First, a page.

Bedroom tax forcing previously paid-up tenants into arrears
Published by Max Salsbury for 24dash.com in Housing and also in Central Government, Communities, Finance
50,000 North East families hit by ‘bedroom tax’
Shocking new figures appear to suggest that social housing tenants who previously kept up with their rent payments have been forced into arrears since the introduction of the widely condemned bedroom tax.
Data supplied to Jessica Morden MP by social landlords in Newport and Monmouthshire show that 55% of tenants affected by the under-occupancy policy have fallen into arrears since its inception on 1 April.
The research found that arrears have collectively shot up by £197,445.71 across Monmouthshire Housing Association (MHA), Melin Homes, Charter Housing and Newport City Homes.
The government's controversial policy - which has been blasted as "unfair and unworkable" by NHF chief David Orr - sees social housing tenants that are deemed to be under-occupying their homes receive cuts of up to 25% to their housing benefit.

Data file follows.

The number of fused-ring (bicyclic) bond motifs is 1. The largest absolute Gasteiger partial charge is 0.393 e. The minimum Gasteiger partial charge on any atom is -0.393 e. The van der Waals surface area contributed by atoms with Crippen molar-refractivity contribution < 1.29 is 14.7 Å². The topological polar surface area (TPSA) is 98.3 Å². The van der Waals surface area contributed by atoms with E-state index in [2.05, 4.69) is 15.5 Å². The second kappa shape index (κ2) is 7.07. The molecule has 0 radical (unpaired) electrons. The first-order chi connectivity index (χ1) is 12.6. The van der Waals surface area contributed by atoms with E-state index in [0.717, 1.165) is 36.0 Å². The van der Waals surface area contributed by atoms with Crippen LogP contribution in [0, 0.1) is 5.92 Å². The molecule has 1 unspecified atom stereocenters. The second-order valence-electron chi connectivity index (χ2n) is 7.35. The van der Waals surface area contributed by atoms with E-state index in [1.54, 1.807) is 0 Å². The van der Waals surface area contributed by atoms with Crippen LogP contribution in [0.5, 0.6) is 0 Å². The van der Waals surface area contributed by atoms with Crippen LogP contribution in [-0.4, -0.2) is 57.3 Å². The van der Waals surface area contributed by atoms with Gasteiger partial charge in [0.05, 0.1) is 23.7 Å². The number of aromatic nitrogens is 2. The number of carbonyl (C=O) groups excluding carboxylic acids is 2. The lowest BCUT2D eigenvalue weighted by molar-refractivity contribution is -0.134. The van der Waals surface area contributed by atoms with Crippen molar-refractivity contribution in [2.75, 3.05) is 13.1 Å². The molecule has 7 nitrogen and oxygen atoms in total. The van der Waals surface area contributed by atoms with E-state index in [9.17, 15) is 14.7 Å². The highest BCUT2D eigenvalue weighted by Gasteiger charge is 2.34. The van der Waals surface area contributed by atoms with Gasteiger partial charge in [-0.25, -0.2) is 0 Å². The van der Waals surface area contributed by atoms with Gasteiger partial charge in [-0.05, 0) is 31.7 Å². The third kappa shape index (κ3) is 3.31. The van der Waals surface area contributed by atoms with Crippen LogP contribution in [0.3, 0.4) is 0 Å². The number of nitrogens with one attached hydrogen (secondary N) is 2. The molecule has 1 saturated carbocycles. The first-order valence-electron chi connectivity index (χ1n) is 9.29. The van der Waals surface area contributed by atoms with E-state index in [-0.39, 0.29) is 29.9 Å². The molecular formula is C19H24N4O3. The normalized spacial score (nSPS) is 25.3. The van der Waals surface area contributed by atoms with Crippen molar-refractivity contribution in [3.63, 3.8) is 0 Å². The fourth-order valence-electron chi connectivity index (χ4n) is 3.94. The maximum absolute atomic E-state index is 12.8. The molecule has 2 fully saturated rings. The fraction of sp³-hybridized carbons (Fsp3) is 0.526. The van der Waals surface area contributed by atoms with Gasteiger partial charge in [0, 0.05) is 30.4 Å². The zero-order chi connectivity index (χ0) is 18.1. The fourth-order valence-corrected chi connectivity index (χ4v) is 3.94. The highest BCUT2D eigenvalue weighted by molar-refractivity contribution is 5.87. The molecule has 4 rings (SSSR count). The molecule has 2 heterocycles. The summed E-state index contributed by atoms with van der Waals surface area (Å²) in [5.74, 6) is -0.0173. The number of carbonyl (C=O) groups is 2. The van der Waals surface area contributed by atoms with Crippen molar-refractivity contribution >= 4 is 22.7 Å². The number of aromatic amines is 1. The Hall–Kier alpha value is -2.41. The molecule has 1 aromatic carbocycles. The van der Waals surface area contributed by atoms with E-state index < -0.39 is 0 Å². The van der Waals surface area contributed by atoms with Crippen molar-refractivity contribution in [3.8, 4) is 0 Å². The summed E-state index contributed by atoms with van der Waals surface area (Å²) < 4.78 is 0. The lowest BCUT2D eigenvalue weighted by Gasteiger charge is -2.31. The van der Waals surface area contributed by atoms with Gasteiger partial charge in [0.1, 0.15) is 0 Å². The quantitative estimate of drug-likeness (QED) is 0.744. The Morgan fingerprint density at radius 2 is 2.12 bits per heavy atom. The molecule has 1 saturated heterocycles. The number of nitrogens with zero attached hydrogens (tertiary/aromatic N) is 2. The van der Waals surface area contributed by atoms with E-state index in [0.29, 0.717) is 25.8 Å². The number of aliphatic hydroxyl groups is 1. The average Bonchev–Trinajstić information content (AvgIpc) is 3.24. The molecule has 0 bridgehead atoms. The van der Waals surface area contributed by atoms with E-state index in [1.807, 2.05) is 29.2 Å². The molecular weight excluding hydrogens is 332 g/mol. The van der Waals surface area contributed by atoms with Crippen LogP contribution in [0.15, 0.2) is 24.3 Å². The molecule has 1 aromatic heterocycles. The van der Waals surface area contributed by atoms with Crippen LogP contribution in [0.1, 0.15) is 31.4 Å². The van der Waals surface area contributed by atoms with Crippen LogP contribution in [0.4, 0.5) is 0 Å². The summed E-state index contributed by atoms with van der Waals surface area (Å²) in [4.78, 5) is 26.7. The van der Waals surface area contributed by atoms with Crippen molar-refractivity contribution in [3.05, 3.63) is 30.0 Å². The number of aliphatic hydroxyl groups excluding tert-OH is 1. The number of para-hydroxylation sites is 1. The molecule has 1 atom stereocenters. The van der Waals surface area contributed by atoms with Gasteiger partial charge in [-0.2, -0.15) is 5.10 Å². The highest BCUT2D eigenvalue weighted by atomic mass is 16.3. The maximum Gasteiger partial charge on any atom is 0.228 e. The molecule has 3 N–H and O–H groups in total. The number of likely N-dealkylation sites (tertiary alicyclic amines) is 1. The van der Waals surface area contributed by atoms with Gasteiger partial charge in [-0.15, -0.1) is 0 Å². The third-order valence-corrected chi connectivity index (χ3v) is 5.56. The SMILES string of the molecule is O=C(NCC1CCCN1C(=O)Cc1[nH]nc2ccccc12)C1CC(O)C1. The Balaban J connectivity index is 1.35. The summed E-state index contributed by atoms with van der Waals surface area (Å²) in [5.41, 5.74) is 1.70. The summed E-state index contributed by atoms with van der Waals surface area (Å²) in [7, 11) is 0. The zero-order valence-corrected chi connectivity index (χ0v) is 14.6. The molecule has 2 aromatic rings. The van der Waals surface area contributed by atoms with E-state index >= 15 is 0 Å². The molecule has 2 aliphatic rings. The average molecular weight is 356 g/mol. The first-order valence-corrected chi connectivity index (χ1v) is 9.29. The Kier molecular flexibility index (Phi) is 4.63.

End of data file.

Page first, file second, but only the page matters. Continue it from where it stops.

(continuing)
Jessica Morden, Labour MP for Newport East, said: “We are talking about people who were just keeping their heads above water, but ensuring their rent was paid.
"This tax is pushing them over the edge. So far, housing associations are taking the financial hit, but that cannot continue forever. It seems this terrible tax will not only mean homelessness will go up, but it will also weaken the financial ability of housing associations to reinvest in upgrading their houses and buying new homes.
"Ministers have argued that those affected would be able to find the extra money, these figures starkly show this is not the case.”
Monmouthshire Housing Association told the MP that 386 of its tenants had been affected by the bedroom tax.
On 31 March, 165 of the group were in arrears but by the middle of June, 168 others had fallen behind with their rent - a 76% rise since the beginning of the policy.
Likewise, Newport City Homes reported that 1,916 of its households have been hit with the tax.
On 1 April, the housing association had 652 tenants in arrears, but as of 7 August the figure had risen to 1,344.
A Department for Work and Pensions spokesperson said: "It is simply not affordable to pay housing benefit for people to have spare rooms. Reforms to housing benefit in the social sector mean families receive help for the number of bedrooms they need, and these are exactly same rules as in the private sector.
"But we have given councils £190m this year so vulnerable claimants get the help they need during these welfare reforms."
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